MacArthur Fellows Program

James Turrell

Light Sculptor | Class of March 1984

Light Sculptor
Flagstaff, Arizona
41 at time of award
Area of Focus
3-D Visual Art

James Turrell is an artist who creates works using light-inhabiting spaces (environments created with light).

His indoor installations created with artificial and natural light include Wedge Work, an evolving piece begun in 1969, and Aperture (1976), which the artist adapts to each exhibition space.  Turrell’s Perceptual Cell is a number of movable works designed to be entered as single rooms.  He has also produced a series of "skyspaces," enclosed chambers that focus attention on precisely framed views of sky exposed through apertures in the roof.  His “skyspaces” include Tending (Blue) at the Nasher Sculpture Center in Dallas and Light Reign at the Henry Art Gallery at the University of Washington in Seattle.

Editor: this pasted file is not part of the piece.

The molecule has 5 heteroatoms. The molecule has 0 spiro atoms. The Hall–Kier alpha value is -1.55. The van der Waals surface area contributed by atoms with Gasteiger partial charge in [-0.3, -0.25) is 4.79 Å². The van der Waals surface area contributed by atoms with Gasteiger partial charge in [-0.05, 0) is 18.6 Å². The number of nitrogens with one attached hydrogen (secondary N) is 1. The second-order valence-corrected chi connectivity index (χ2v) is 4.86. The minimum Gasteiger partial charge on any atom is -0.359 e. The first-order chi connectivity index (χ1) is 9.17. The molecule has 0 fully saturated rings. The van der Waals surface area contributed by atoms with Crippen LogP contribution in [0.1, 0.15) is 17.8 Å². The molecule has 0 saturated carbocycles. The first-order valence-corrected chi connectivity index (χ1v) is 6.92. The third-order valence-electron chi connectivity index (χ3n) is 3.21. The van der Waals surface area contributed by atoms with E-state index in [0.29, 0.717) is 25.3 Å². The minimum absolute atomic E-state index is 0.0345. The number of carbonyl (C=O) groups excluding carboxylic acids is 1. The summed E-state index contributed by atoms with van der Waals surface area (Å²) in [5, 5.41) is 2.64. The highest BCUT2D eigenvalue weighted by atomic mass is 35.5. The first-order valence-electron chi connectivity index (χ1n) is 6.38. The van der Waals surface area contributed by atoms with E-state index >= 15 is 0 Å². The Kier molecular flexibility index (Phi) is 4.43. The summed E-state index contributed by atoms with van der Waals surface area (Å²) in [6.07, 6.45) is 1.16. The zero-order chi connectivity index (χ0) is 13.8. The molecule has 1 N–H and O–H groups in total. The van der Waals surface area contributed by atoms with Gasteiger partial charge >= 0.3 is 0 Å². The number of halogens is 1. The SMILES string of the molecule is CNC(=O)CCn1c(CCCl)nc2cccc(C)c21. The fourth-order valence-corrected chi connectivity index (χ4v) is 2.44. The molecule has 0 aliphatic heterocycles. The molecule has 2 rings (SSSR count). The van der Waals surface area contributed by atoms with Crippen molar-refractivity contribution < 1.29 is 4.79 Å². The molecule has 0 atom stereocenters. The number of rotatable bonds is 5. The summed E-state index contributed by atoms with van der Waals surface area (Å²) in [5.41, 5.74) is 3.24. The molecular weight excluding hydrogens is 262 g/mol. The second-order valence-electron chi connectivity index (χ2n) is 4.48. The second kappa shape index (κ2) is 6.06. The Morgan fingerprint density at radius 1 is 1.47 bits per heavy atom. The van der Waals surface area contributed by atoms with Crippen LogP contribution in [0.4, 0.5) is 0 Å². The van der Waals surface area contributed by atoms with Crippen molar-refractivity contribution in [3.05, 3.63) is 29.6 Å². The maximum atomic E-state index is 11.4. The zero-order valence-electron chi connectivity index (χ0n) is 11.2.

Turrell is affiliated with the Skystone Foundation in Flagstaff, Arizona, where, since 1979, he has been constructing astronomically aligned chambers and passageways in Roden Crater, an extinct volcano crater near the Grand Canyon.  He has had major exhibitions in the Stedelijk Museum in Amsterdam, the Whitney Museum in New York City, the Portland Center for the Visual Arts, the Israel Museum in Jerusalem, the Musée d’Art Moderne in Paris, and the Museum of Contemporary Art in Los Angeles.

Turrell received a B.A. (1965) from Pomona College and an M.F.A. (1973) from the Claremont Graduate School.

Last updated January 1, 2005.

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